This therapist was recommended by her gastroenterologist, as the therapist's son saw the doctor some years ago and that's how they know each other. The therapist practices the Anat Baniel method (which I guess is a subset of the Feldenkrais method). I've only read a little about this kind of therapy, but it involves working with the bones and teaching the body how to move, and it's very low-key - they don't believe in splints or orthotics or anything like that. Mia went to one session and we could see a bit of a difference - I'm not ready to proclaim it a miracle cure or anything, but she was definitely a bit looser and has remained so. We're willing to try almost anything, especially something that's non-invasive, so I told the therapist we'd be back. Apparently we're somewhat lucky that there's a therapist so close to our home (she's on the west side of Phoenix, so she's about 45 minutes away) - they're few and far between, and in some of the accounts I've read, people have driven 3 or more hours to see one.

So this morning I went to see her neurosurgeon, and of course he recommended Botox. I asked him about baclofen, which she's taken before (and didn't like), but he said he only likes to prescribe that when the tone is high all over, and as her right side is fairly loose, he doesn't think it would be a great idea. He also said there's a new physiatrist at the hospital and he wants her to take a look at Mia. We'll see what she has to say. As I mentioned, I'm not really sure I want to give her Botox, mainly because I don't think it will work enough to make it worth the while.

I'm not sure how this Anat Baniel practitioner is going to fly with Mia's PT. She already has a hippotherapist who has slightly different ideas about dealing with her than her home PT, and now I've added another voice to the chorus. I do know that despite years of therapy, she's not really getting much better - she can do a lot more than she used to, of course, but she's reached a plateau as far as her walking it concerned, and I don't know what to do about it. Her PT even mentioned that this cycle of high muscle tone that seems to come around every so often might preclude her from ever walking, which is very frustrating. I don't think Mia will ever walk on her own, but I do think she's capable of walking with some assistance in the future, so anything we can do now to help that along is something we will try. We'd be stupid not to, I think.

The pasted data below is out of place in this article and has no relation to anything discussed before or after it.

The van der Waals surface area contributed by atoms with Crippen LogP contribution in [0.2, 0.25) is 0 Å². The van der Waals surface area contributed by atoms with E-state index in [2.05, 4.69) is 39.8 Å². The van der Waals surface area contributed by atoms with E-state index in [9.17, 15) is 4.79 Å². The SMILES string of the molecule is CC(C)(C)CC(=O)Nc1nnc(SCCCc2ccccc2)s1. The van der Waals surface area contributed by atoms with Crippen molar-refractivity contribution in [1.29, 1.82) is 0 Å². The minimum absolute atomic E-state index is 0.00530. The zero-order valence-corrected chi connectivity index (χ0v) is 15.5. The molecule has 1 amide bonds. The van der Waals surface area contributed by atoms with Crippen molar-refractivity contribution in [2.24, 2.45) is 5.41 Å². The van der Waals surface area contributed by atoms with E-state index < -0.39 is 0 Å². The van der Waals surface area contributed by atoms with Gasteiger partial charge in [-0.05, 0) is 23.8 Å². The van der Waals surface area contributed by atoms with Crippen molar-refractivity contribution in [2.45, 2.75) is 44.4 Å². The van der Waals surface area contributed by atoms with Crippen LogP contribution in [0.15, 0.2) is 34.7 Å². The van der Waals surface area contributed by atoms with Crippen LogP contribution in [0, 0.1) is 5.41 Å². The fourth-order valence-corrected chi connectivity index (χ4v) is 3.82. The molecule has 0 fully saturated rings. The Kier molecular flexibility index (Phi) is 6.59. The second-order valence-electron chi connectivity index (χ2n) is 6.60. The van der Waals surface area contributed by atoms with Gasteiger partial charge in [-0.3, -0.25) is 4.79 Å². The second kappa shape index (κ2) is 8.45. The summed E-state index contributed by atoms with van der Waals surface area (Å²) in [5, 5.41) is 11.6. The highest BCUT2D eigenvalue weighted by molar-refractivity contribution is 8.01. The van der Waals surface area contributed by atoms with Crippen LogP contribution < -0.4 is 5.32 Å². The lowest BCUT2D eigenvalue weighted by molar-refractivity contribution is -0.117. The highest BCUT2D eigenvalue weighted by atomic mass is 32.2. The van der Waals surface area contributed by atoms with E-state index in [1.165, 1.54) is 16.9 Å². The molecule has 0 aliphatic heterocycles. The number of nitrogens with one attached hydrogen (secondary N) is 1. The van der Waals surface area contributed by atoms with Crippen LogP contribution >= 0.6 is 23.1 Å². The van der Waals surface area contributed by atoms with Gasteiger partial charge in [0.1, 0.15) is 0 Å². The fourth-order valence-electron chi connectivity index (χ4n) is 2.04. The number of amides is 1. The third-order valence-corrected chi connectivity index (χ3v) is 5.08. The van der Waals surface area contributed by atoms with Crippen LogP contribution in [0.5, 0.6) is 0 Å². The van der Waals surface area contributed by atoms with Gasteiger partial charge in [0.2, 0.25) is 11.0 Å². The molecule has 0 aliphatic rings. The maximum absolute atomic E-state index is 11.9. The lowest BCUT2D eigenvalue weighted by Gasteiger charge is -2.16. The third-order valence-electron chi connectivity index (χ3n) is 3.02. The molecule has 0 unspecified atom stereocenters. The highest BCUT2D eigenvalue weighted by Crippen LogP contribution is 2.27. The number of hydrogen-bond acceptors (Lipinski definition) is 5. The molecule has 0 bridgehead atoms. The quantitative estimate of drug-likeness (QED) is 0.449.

So that's some of what's going on with Mia these days. I know - so exciting, right? I mean, my good readers probably thought they could live happy, healthy lives without ever knowing anything about Anat Baniel. This is why you read - for the KNOWLEDGE!!!!!

Sunday, August 14, 2011

Back to school!

Mia and Norah started school this past Wednesday, 10 August, and I'm once again a happy camper. Six hours during the day with no kids? Yeah, I'll take that. Especially because I have a lot to do over the next few months.

Norah is now in first grade (tempus fugit and all that), and she's doing fine so far. Her kindergarten class was split up a bit, so two of her best friends from last year are in a different classroom, but as they're not allowed to socialize in class it doesn't really matter. She still hangs out with them at recess and lunch, so she's happy. Her homework is a bit harder and lengthier this year, unsurprisingly, so we'll see how she does with that. Last year I volunteered to work in her class every other Monday, but this year the volunteering is either in the afternoon (right about when Mia is coming home) or on Friday morning, when I'm taking Mia to hippotherapy. So I'm not doing that this year. Oh well. We have to volunteer for other stuff around the school, so I'm certainly not shirking my duties, but I did like hanging out in the class and getting to know the kids a bit.